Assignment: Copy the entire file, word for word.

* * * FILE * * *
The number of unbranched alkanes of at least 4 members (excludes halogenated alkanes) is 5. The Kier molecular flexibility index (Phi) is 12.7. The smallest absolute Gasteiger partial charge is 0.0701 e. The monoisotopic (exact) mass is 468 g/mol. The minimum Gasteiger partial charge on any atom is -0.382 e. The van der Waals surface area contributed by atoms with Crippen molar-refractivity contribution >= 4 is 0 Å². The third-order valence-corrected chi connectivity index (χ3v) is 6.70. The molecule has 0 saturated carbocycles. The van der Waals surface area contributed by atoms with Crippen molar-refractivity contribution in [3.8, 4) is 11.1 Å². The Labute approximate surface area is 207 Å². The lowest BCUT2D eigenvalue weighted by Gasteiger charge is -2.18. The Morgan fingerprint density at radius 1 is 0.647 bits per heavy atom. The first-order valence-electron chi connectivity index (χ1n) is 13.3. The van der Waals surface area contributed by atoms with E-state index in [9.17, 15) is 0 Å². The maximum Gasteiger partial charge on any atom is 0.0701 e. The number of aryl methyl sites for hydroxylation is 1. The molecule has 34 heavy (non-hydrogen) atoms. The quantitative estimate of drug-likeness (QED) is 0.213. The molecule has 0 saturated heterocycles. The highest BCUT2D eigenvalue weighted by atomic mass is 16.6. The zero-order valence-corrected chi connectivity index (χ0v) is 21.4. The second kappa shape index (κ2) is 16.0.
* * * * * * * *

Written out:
The number of unbranched alkanes of at least 4 members (excludes halogenated alkanes) is 5. The Kier molecular flexibility index (Phi) is 12.7. The smallest absolute Gasteiger partial charge is 0.0701 e. The monoisotopic (exact) mass is 468 g/mol. The minimum Gasteiger partial charge on any atom is -0.382 e. The van der Waals surface area contributed by atoms with Crippen molar-refractivity contribution >= 4 is 0 Å². The third-order valence-corrected chi connectivity index (χ3v) is 6.70. The molecule has 0 saturated carbocycles. The van der Waals surface area contributed by atoms with Crippen molar-refractivity contribution in [3.8, 4) is 11.1 Å². The Labute approximate surface area is 207 Å². The lowest BCUT2D eigenvalue weighted by Gasteiger charge is -2.18. The Morgan fingerprint density at radius 1 is 0.647 bits per heavy atom. The first-order valence-electron chi connectivity index (χ1n) is 13.3. The van der Waals surface area contributed by atoms with E-state index in [9.17, 15) is 0 Å². The maximum Gasteiger partial charge on any atom is 0.0701 e. The number of aryl methyl sites for hydroxylation is 1. The molecule has 34 heavy (non-hydrogen) atoms. The quantitative estimate of drug-likeness (QED) is 0.213. The molecule has 0 saturated heterocycles. The highest BCUT2D eigenvalue weighted by atomic mass is 16.6. The zero-order valence-corrected chi connectivity index (χ0v) is 21.4. The second kappa shape index (κ2) is 16.0.